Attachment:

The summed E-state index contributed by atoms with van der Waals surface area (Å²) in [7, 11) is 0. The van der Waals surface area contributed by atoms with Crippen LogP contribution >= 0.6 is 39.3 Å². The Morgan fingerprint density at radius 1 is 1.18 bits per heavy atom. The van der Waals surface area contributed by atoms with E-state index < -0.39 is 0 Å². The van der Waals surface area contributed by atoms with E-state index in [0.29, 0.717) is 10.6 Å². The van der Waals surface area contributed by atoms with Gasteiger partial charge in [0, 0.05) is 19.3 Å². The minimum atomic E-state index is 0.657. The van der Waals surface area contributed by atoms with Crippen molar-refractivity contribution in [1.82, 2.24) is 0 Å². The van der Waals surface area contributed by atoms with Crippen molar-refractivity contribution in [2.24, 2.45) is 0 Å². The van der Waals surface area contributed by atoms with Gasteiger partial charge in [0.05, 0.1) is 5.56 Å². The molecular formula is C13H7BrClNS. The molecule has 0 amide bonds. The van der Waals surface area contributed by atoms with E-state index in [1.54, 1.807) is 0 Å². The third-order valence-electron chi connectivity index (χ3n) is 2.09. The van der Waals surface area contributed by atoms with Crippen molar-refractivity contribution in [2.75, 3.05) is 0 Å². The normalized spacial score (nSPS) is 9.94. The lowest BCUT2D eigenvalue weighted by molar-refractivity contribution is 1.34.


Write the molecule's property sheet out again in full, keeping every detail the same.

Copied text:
The summed E-state index contributed by atoms with van der Waals surface area (Å²) in [7, 11) is 0. The van der Waals surface area contributed by atoms with Crippen LogP contribution >= 0.6 is 39.3 Å². The Morgan fingerprint density at radius 1 is 1.18 bits per heavy atom. The van der Waals surface area contributed by atoms with E-state index < -0.39 is 0 Å². The van der Waals surface area contributed by atoms with E-state index in [0.29, 0.717) is 10.6 Å². The van der Waals surface area contributed by atoms with Gasteiger partial charge in [0, 0.05) is 19.3 Å². The minimum atomic E-state index is 0.657. The van der Waals surface area contributed by atoms with Crippen molar-refractivity contribution in [1.82, 2.24) is 0 Å². The van der Waals surface area contributed by atoms with Crippen molar-refractivity contribution in [2.24, 2.45) is 0 Å². The van der Waals surface area contributed by atoms with Gasteiger partial charge in [0.05, 0.1) is 5.56 Å². The molecular formula is C13H7BrClNS. The molecule has 0 amide bonds. The van der Waals surface area contributed by atoms with E-state index in [1.54, 1.807) is 0 Å². The third-order valence-electron chi connectivity index (χ3n) is 2.09. The van der Waals surface area contributed by atoms with Crippen molar-refractivity contribution in [2.75, 3.05) is 0 Å². The normalized spacial score (nSPS) is 9.94. The lowest BCUT2D eigenvalue weighted by molar-refractivity contribution is 1.34.